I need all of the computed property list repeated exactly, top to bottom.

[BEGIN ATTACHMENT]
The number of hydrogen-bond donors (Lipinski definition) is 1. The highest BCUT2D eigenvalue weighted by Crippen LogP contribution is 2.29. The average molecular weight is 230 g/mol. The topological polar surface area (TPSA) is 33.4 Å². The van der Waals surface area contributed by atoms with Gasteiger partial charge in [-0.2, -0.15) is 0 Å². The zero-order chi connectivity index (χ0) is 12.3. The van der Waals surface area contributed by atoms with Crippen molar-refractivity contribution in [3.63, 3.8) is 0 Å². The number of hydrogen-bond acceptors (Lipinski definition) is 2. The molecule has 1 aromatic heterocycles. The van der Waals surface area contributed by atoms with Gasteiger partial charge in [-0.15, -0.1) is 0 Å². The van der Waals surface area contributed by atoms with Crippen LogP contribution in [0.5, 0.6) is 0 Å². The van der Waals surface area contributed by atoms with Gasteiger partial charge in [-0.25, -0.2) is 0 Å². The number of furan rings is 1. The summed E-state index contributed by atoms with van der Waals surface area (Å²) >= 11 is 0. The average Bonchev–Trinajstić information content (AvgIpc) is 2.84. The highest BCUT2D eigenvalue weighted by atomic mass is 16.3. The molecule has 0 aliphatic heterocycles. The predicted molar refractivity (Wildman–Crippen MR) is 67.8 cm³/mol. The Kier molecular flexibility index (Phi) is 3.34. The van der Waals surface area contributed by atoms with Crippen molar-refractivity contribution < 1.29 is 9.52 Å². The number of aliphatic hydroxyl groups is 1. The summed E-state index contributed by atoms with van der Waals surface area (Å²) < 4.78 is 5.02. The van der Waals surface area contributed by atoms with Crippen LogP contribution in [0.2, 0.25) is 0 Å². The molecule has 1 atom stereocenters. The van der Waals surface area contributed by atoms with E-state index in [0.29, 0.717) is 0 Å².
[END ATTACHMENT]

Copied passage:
The number of hydrogen-bond donors (Lipinski definition) is 1. The highest BCUT2D eigenvalue weighted by Crippen LogP contribution is 2.29. The average molecular weight is 230 g/mol. The topological polar surface area (TPSA) is 33.4 Å². The van der Waals surface area contributed by atoms with Gasteiger partial charge in [-0.2, -0.15) is 0 Å². The zero-order chi connectivity index (χ0) is 12.3. The van der Waals surface area contributed by atoms with Crippen molar-refractivity contribution in [3.63, 3.8) is 0 Å². The number of hydrogen-bond acceptors (Lipinski definition) is 2. The molecule has 1 aromatic heterocycles. The van der Waals surface area contributed by atoms with Gasteiger partial charge in [-0.15, -0.1) is 0 Å². The van der Waals surface area contributed by atoms with Crippen LogP contribution in [0.5, 0.6) is 0 Å². The van der Waals surface area contributed by atoms with Gasteiger partial charge in [-0.25, -0.2) is 0 Å². The number of furan rings is 1. The summed E-state index contributed by atoms with van der Waals surface area (Å²) >= 11 is 0. The average Bonchev–Trinajstić information content (AvgIpc) is 2.84. The highest BCUT2D eigenvalue weighted by atomic mass is 16.3. The molecule has 0 aliphatic heterocycles. The predicted molar refractivity (Wildman–Crippen MR) is 67.8 cm³/mol. The Kier molecular flexibility index (Phi) is 3.34. The van der Waals surface area contributed by atoms with Crippen molar-refractivity contribution < 1.29 is 9.52 Å². The number of aliphatic hydroxyl groups is 1. The summed E-state index contributed by atoms with van der Waals surface area (Å²) < 4.78 is 5.02. The van der Waals surface area contributed by atoms with Crippen LogP contribution in [0.2, 0.25) is 0 Å². The molecule has 1 atom stereocenters. The van der Waals surface area contributed by atoms with E-state index in [0.29, 0.717) is 0 Å².